Are you tough enough to finish well? No? Pastor Hinkle has good news for you. You can trust God to see you through.
2020 has been a tough year. Some of you have suffered greatly and all have had to struggle with fear and uncertainty.
In times like these, we may feel like the disciples in this morning’s Gospel lesson who had been rowing against a strong headwind all night. When Jesus first approached walking on the water they were afraid. Was the ghost-like apparition coming to toward them a harbinger of their deaths? As you and I look at the present turmoil and wonder what trials the future holds, we may have doubts about our ability to persevere in the faith, to complete our course successfully.
But in our epistle lesson, Paul encourages those of us who have trusted in Jesus Christ for life, righteousness, and the promise of glory, to trust God to complete what he has begun in us. All these troubles work together with all our blessings for the good of those who love God, so that God’s plan and purpose may be accomplished in their lives.
This plan of God’s is very ancient. It precedes the creation of the world. God, who sees the end from the beginning, looked out into the future, far beyond his work of creation and He saw all that was to come. He saw mankind turned away from him. He saw the work he would have to do to prepare the world for his Son’s coming. He planned how Christ would redeem believers by his death upon the cross. He saw how the gospel would be preached throughout the world and where it would progress and where it would be opposed. He saw you. And he saw me. And he saw all of those who would believe in his son Jesus. And he saw them receiving the Kingdom that he had promised.
And so, when God said “let there be light” he had already seen all that would come to be. And looking into the future, he saw you and what you would be, and he chose you to become like Jesus.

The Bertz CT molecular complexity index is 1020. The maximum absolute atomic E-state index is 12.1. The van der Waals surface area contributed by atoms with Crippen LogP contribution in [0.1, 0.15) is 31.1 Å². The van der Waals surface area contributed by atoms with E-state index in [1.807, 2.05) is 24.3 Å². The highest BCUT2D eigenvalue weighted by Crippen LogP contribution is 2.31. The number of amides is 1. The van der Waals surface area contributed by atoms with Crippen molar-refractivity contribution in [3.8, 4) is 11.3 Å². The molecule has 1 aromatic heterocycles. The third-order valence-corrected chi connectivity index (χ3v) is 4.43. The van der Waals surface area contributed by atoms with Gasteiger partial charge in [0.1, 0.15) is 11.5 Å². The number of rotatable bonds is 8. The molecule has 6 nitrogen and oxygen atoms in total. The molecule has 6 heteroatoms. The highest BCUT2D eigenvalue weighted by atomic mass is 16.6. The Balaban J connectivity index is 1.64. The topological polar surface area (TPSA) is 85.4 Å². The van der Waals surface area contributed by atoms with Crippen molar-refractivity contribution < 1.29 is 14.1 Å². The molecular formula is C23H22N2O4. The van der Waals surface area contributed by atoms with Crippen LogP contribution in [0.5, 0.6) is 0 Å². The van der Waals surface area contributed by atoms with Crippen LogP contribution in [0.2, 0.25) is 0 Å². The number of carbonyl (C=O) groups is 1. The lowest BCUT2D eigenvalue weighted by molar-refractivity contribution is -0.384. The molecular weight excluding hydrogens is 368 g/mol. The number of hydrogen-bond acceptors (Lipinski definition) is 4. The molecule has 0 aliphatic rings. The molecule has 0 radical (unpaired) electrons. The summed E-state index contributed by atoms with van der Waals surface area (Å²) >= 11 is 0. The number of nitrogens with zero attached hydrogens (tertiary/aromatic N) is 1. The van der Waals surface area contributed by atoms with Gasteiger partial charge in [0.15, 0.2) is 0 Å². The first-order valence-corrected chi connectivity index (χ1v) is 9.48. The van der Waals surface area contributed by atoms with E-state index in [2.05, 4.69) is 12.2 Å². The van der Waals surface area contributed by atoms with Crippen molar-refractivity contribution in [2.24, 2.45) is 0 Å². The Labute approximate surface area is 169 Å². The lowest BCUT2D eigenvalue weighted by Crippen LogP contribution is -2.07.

When my daughter came to stay with us at the beginning of this crisis, a nearby pet shelter offered to provide a rescue dog to keep her company. There were several dogs that were anxious to meet her, but her eye fell upon a dog that remained in the back of its kennel. It had been abandoned and had had to fend for itself until it was rescued. It was happy to be in a safe place and it wasn’t anxious to leave. She chose that dog. It didn’t choose her, she chose it. And in the course of two weeks they formed an unbreakable bond.
In a similar way, God has chosen you as his own dear child. When Paul says, “those he foreknew, he predestined to be conformed to the image of his son,” he is saying that God chose you before he created the world. He has a specific plan for you and that plan is to make you like Jesus, a beloved child of God who loves him in return, one who is joined to him by an unbreakable bond of love and affection. As a result, you are becoming a righteous person who does what God asks even when it is difficult, someone who will share his glory for all eternity.
Curiously, this is where the suffering that works for our good comes in. The things that we suffer are building virtues like courage, endurance, perseverance, and hope in us. They give us a chance to exercise our faith so that it can be strengthened, and they give God a chance to work in our lives and the lives of others around us.
Bearing with suffering for the sake of others also helps to conform us to the image of Christ who suffered for our benefit. Such suffering was a defining characteristic of Paul’s ministry. He suffered shipwrecks, stoning, floggings, imprisonment, privation, opposition, and even eye trouble, in order to bring the Gospel to the people whose lives he touched.
We often see Paul’s statement that all things work together for the good of those who love God too narrowly because we each see himself standing in the center of that promise. We try and sometimes fail to imagine how some of the things we suffer could possibly benefit us, but Paul says these things work for the good of those who love God, who are called according to his purpose. That is a much larger circle of possible benefit than a single person. It includes you, but it is not limited to you. It includes many others who know you or who are touched by your life.